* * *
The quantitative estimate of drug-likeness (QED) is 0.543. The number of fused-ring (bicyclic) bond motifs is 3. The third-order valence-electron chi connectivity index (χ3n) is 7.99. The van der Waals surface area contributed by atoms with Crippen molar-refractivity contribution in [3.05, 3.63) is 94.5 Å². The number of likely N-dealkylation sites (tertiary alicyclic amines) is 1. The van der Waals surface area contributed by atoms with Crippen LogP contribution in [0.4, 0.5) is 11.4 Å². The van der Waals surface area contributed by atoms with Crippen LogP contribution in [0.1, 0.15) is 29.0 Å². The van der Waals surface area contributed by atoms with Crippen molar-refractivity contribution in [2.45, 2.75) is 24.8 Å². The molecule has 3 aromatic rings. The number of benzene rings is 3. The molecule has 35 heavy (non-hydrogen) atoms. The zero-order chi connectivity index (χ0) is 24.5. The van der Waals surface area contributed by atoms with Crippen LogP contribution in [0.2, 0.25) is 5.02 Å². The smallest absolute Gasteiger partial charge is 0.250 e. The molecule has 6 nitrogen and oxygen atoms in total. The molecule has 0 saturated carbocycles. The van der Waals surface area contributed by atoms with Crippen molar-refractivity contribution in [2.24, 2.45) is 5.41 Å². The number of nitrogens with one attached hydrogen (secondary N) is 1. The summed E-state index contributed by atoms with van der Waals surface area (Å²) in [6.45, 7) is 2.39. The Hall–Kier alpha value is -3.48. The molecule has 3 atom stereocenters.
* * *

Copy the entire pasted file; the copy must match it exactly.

The quantitative estimate of drug-likeness (QED) is 0.543. The number of fused-ring (bicyclic) bond motifs is 3. The third-order valence-electron chi connectivity index (χ3n) is 7.99. The van der Waals surface area contributed by atoms with Crippen molar-refractivity contribution in [3.05, 3.63) is 94.5 Å². The number of likely N-dealkylation sites (tertiary alicyclic amines) is 1. The van der Waals surface area contributed by atoms with Crippen LogP contribution in [0.4, 0.5) is 11.4 Å². The van der Waals surface area contributed by atoms with Crippen LogP contribution in [0.1, 0.15) is 29.0 Å². The van der Waals surface area contributed by atoms with Crippen molar-refractivity contribution in [2.45, 2.75) is 24.8 Å². The molecule has 3 aromatic rings. The number of benzene rings is 3. The molecule has 35 heavy (non-hydrogen) atoms. The zero-order chi connectivity index (χ0) is 24.5. The van der Waals surface area contributed by atoms with Crippen LogP contribution in [0.2, 0.25) is 5.02 Å². The smallest absolute Gasteiger partial charge is 0.250 e. The molecule has 6 nitrogen and oxygen atoms in total. The molecule has 0 saturated carbocycles. The van der Waals surface area contributed by atoms with Crippen molar-refractivity contribution in [2.24, 2.45) is 5.41 Å². The number of nitrogens with one attached hydrogen (secondary N) is 1. The summed E-state index contributed by atoms with van der Waals surface area (Å²) in [6.45, 7) is 2.39. The Hall–Kier alpha value is -3.48. The molecule has 3 atom stereocenters.